Sweden is the most gender equal country in the world, which could lead one to believe that Sweden would have a higher percentage of women in science and tech. On the opposite, in countries with higher gender equality (such as Finland, Norway, and Sweden), women are less likely to get STEM degrees. This is often referred to as the “gender-equality paradox.”[iv] Both Sweden and India are experiencing rapid digitalization, which is transforming our societies at an unprecedented scale (read more about digital transformation in India here). The demand for a technologically competent workforce is on the rise in both Sweden and India. The under-representation of women in STEM therefore puts women in both countries at the high risk of being displaced by technology.
SHE STEM: Women Leading the Way
As part of this year’s Sweden-India Nobel Memorial Week, we are delighted to present “SHE STEM: Women Leading the Way”, a celebration of women scientists and entrepreneurs in Sweden and India. With the event we wish to honor women who are bringing cutting-edge science and technology to global sustainability efforts. With us we have a fantastic panel of researchers and entrepreneurs who will share insights from their important work. Besides our eminent panelists we also have a number of Indian schools joining the event.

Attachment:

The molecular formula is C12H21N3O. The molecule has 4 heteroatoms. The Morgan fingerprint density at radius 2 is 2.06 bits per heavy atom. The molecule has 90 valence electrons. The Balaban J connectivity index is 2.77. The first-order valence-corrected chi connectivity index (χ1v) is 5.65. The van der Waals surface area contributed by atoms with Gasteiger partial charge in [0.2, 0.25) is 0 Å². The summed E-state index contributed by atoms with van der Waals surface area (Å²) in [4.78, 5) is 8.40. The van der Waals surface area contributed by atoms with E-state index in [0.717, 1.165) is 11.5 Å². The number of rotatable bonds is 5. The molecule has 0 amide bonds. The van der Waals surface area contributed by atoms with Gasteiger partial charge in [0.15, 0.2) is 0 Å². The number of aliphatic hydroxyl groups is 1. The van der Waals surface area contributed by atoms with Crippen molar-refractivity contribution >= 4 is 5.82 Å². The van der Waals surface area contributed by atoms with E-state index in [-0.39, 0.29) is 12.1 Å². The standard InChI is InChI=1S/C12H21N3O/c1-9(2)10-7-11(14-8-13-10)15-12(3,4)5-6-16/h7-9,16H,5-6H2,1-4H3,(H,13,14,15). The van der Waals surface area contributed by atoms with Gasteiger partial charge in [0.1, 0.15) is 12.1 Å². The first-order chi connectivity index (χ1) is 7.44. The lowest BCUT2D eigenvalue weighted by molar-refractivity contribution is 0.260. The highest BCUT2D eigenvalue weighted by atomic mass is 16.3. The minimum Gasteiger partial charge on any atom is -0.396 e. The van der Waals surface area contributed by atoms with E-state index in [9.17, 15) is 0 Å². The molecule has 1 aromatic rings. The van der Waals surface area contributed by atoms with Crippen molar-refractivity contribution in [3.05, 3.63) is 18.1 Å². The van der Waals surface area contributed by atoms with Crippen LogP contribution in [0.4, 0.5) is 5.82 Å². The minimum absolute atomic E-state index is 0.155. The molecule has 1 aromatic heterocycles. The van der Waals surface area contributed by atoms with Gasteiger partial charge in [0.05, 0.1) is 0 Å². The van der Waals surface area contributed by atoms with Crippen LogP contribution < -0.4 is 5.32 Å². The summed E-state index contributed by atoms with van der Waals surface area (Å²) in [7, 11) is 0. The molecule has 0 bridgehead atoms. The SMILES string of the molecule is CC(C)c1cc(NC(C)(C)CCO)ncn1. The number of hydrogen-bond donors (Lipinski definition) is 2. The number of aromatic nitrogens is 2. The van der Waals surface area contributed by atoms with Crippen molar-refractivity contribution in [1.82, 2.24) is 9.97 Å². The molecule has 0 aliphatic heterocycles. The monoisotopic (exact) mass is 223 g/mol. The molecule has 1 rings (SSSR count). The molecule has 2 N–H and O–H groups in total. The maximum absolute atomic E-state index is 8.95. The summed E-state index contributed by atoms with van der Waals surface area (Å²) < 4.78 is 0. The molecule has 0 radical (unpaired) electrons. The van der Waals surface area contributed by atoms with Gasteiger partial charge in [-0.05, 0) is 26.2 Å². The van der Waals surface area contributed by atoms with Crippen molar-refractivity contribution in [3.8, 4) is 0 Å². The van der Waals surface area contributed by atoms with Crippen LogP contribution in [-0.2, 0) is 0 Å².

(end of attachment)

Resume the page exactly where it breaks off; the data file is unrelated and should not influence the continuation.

Why do we think this event is of utter importance?
Gender inequality in STEM is perpetuated by gender stereotypes, male dominated cultures and lack of role models.[i] For example, STEM fields are often viewed as masculine, and both teachers and parents often underestimate girls’ math abilities already in preschool. Because fewer women study and work in STEM sectors, inflexible, exclusionary, male-dominated cultures prevail. Women and other minority group seldom feel supported in or attracted to pursue careers in such cultures. Because of this gender gap girls have fewer role models to inspire their interest in these fields.
With our event we want to provide inspiring examples, role models and success stories of women who successfully pursue careers in science and tech and spearhead knowledge building and technology development within their fields. SHE STEM: Women Leading the Way is organized by the Embassy of Sweden in India in partnership with the Atal Innovation Mission. Atal Innovation Mission is Government of India’s flagship initiative to promote a culture of innovation and entrepreneurship in the country.
Just click this link to register and make sure to block your calendar December 7, 3.00-4.30 pm Indian time / 10.30-12.00 Swedish time. The event is free and open to all.
Join our mission to transform the STEM fields into dynamic, future-ready and gender equal fields!
We look forward to seeing you!
Fanny von Heland, Leena Kukreja & Mini Nair